Mountain View

Overview

Nelson Rolihlahla Mandela (;; 18 July 1918 – 5 December 2013) was a South African anti-apartheid revolutionary, political leader, and philanthropist, who served as President of South Africa from 1994 to 1999. He was the country’s first black head of state and the first elected in a fully representative democratic election. His government focused on dismantling the legacy of apartheid by tackling institutionalised racism and fostering racial reconciliation. Ideologically an African nationalist and socialist, he served as President of the African National Congress (ANC) party from 1991 to 1997.

A Xhosa, Mandela was born to the Thembu royal family in Mvezo, British South Africa. He studied law at the University of Fort Hare and the University of the Witwatersrand before working as a lawyer in Johannesburg. There he became involved in anti-colonial and African nationalist politics, joining the ANC in 1943 and co-founding its Youth League in 1944. After the National Party‘s white-only government established apartheid, a system of racial segregation that privileged whites, he and the ANC committed themselves to its overthrow. Mandela was appointed President of the ANC’s Transvaal branch, rising to prominence for his involvement in the 1952 Defiance Campaign and the 1955 Congress of the People. He was repeatedly arrested for seditious activities and was unsuccessfully prosecuted in the 1956 Treason Trial. Influenced by Marxism, he secretly joined the banned South African Communist Party (SACP). Although initially committed to non-violent protest, in association with the SACP he co-founded the militant Umkhonto we Sizwe in 1961 and led a sabotage campaign against the government. In 1962, he was arrested for conspiring to overthrow the state and sentenced to life imprisonment in the Rivonia Trial.

Mandela served 27 years in prison, initially on Robben Island, and later in Pollsmoor Prison and Victor Verster Prison. Amid growing domestic and international pressure, and with fears of a racial civil war, President F. W. de Klerk released him in 1990. Mandela and de Klerk negotiated an end to apartheid and organised the 1994 multiracial general election in which Mandela led the ANC to victory and became President. Leading a broad coalition government which promulgated a new constitution, Mandela emphasised reconciliation between the country’s racial groups and created the Truth and Reconciliation Commission to investigate past human rights abuses. Economically, Mandela’s administration retained its predecessor’s liberal framework despite his own socialist beliefs, also introducing measures to encourage land reform, combat poverty, and expand healthcare services. Internationally, he acted as mediator in the Pan Am Flight 103 bombing trial and served as Secretary-General of the Non-Aligned Movement from 1998 to 1999. He declined a second presidential term and in 1999 was succeeded by his deputy, Thabo Mbeki. Mandela became an elder statesman and focused on combating poverty and HIV/AIDS through the charitable Nelson Mandela Foundation.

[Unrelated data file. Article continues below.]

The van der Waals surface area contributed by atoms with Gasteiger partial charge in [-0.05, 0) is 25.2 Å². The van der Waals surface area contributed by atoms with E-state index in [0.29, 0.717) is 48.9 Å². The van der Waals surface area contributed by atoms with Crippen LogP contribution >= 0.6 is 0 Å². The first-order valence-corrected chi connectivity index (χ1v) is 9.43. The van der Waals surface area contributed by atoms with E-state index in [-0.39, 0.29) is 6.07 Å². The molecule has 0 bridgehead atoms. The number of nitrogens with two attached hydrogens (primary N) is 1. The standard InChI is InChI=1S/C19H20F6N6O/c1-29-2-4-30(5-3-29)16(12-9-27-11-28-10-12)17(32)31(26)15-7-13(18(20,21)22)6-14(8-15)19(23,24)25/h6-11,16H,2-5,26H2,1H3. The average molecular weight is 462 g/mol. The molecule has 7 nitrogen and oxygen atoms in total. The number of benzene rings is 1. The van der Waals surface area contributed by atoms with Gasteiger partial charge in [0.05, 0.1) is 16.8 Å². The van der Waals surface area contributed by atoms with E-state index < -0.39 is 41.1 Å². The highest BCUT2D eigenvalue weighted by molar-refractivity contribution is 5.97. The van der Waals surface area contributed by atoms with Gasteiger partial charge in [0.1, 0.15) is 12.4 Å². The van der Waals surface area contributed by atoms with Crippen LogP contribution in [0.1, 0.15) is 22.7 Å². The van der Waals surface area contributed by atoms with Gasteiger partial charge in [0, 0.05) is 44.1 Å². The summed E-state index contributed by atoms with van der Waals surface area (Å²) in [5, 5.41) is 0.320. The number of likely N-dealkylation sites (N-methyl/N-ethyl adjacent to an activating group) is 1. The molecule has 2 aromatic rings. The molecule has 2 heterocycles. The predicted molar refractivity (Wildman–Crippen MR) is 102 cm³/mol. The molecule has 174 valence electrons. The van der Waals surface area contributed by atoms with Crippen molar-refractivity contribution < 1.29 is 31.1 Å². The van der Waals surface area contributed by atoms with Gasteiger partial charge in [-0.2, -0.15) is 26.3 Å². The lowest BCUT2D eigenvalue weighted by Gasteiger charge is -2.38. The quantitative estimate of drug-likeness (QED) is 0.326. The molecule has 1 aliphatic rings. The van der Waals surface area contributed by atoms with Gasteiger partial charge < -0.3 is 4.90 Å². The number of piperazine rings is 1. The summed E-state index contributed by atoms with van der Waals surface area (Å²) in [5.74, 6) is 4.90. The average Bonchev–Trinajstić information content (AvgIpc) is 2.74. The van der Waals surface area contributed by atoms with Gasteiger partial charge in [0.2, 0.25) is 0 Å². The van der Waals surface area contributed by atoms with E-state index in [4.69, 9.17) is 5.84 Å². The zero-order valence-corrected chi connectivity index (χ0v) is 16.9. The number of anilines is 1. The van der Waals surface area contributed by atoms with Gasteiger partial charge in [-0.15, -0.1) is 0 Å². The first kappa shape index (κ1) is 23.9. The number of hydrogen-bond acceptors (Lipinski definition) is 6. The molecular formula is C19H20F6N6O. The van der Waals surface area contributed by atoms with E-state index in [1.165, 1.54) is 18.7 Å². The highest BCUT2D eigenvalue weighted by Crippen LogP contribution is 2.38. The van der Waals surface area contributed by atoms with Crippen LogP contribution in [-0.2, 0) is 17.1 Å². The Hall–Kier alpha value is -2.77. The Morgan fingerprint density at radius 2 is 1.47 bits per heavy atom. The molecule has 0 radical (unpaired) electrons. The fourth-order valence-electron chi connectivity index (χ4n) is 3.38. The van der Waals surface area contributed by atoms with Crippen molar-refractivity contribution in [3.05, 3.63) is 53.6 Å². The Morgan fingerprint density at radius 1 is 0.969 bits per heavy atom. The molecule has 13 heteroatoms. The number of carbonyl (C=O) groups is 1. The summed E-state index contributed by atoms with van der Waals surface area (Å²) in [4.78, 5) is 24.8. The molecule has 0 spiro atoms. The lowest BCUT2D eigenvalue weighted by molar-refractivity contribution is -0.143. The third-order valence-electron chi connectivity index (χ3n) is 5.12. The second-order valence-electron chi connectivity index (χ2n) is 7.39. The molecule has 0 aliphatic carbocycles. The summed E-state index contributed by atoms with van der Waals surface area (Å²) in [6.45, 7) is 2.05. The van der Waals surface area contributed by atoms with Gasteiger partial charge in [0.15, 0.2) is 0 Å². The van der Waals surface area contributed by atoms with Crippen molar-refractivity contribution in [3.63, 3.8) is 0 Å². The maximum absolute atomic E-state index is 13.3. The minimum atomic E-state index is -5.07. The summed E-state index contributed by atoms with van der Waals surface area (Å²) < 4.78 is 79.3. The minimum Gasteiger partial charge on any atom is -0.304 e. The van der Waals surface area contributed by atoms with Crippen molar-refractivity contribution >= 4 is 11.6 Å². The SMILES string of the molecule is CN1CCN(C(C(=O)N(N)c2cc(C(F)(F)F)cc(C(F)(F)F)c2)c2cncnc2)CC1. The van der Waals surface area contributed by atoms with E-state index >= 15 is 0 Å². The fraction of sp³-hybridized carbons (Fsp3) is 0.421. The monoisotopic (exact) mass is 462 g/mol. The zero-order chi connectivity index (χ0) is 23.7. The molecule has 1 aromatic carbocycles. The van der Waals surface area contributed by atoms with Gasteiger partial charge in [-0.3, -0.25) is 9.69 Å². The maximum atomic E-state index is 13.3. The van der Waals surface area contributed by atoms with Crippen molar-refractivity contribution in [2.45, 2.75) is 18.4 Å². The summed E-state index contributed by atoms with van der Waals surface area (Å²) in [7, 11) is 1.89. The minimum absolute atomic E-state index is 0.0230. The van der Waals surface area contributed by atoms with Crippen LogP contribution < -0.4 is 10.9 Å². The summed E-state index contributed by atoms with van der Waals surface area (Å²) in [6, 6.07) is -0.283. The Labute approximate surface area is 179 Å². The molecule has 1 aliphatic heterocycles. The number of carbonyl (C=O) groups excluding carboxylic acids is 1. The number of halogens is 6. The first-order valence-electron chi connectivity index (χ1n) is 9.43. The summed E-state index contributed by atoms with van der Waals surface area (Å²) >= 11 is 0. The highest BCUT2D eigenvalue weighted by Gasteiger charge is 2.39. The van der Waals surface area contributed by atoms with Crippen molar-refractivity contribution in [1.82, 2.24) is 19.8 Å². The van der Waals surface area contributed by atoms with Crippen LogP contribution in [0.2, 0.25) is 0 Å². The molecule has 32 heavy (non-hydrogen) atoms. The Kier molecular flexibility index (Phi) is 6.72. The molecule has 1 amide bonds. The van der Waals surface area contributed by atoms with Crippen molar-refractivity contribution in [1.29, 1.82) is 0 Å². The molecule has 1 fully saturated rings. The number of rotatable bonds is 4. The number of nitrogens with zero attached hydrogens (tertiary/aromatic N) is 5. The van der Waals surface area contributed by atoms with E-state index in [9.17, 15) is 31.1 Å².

Mandela was a controversial figure for much of his life. Although critics on the right denounced him as a communist terrorist and those on the radical left deemed him too eager to negotiate and reconcile with apartheid’s supporters, he gained international acclaim for his activism. Widely regarded as an icon of democracy and social justice, he received more than 250 honoursincluding the Nobel Peace Prizeand became the subject of a cult of personality. He is held in deep respect within South Africa, where he is often referred to by his Xhosa clan name, Madiba, and described as the “Father of the Nation“.

Early life

Childhood: 1918-34

Mandela was born on 18 July 1918 in the village of Mvezo in Umtata, then part of South Africa’s Cape Province. Given the forename Rolihlahla, a Xhosa term colloquially meaning “troublemaker”, in later years he became known by his clan name, Madiba. His patrilineal great-grandfather, Ngubengcuka, was king of the Thembu people in the Transkeian Territories of South Africa’s modern Eastern Cape province. One of Ngubengcuka’s sons, named Mandela, was Nelson’s grandfather and the source of his surname. Because Mandela was the king’s child by a wife of the Ixhiba clan, a so-called “Left-Hand House”, the descendants of his cadet branch of the royal family were morganatic, ineligible to inherit the throne but recognised as hereditary royal councillors.

Nelson Mandela’s father, Gadla Henry Mphakanyiswa Mandela, was a local chief and councillor to the monarch; he was appointed to the position in 1915, after his predecessor was accused of corruption by a governing white magistrate. In 1926, Gadla was also sacked for corruption, but Nelson was told that his father had lost his job for standing up to the magistrate’s unreasonable demands. A devotee of the god Qamata, Gadla was a polygamist with four wives, four sons and nine daughters, who lived in different villages. Nelson’s mother was Gadla’s third wife, Nosekeni Fanny, daughter of Nkedama of the Right Hand House and a member of the amaMpemvu clan of the Xhosa.